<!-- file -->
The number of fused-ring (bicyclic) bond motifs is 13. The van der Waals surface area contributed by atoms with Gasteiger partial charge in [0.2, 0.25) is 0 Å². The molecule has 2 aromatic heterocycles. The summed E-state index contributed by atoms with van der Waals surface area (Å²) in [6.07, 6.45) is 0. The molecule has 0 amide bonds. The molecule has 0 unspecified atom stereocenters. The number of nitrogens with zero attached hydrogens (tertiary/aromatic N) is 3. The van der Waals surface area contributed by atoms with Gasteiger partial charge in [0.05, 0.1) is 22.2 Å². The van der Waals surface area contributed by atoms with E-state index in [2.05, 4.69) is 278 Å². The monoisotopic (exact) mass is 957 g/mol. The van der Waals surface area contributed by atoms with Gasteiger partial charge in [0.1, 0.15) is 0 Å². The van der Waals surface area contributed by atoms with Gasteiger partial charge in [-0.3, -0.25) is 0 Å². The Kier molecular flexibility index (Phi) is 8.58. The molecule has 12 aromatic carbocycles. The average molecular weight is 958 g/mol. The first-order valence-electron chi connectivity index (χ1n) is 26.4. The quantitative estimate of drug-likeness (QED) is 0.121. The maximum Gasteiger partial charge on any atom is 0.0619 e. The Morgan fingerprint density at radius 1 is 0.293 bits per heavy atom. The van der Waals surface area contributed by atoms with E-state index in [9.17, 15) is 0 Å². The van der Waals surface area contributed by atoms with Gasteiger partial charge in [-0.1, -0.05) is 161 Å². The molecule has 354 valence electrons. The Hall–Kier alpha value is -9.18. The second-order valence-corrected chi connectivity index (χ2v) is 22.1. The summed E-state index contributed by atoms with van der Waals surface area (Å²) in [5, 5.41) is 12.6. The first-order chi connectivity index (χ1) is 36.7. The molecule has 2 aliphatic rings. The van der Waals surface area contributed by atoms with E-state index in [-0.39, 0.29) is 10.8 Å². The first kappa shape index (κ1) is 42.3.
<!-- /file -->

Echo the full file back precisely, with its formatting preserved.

The number of fused-ring (bicyclic) bond motifs is 13. The van der Waals surface area contributed by atoms with Gasteiger partial charge in [0.2, 0.25) is 0 Å². The molecule has 2 aromatic heterocycles. The summed E-state index contributed by atoms with van der Waals surface area (Å²) in [6.07, 6.45) is 0. The molecule has 0 amide bonds. The molecule has 0 unspecified atom stereocenters. The number of nitrogens with zero attached hydrogens (tertiary/aromatic N) is 3. The van der Waals surface area contributed by atoms with Gasteiger partial charge in [0.05, 0.1) is 22.2 Å². The van der Waals surface area contributed by atoms with E-state index in [2.05, 4.69) is 278 Å². The monoisotopic (exact) mass is 957 g/mol. The van der Waals surface area contributed by atoms with Gasteiger partial charge in [0.1, 0.15) is 0 Å². The van der Waals surface area contributed by atoms with Gasteiger partial charge in [-0.3, -0.25) is 0 Å². The Kier molecular flexibility index (Phi) is 8.58. The molecule has 12 aromatic carbocycles. The average molecular weight is 958 g/mol. The first-order valence-electron chi connectivity index (χ1n) is 26.4. The quantitative estimate of drug-likeness (QED) is 0.121. The maximum Gasteiger partial charge on any atom is 0.0619 e. The Morgan fingerprint density at radius 1 is 0.293 bits per heavy atom. The van der Waals surface area contributed by atoms with E-state index in [9.17, 15) is 0 Å². The van der Waals surface area contributed by atoms with Gasteiger partial charge in [-0.1, -0.05) is 161 Å². The molecule has 354 valence electrons. The Hall–Kier alpha value is -9.18. The second-order valence-corrected chi connectivity index (χ2v) is 22.1. The summed E-state index contributed by atoms with van der Waals surface area (Å²) in [5, 5.41) is 12.6. The first-order chi connectivity index (χ1) is 36.7. The molecule has 2 aliphatic rings. The van der Waals surface area contributed by atoms with E-state index in [-0.39, 0.29) is 10.8 Å². The first kappa shape index (κ1) is 42.3.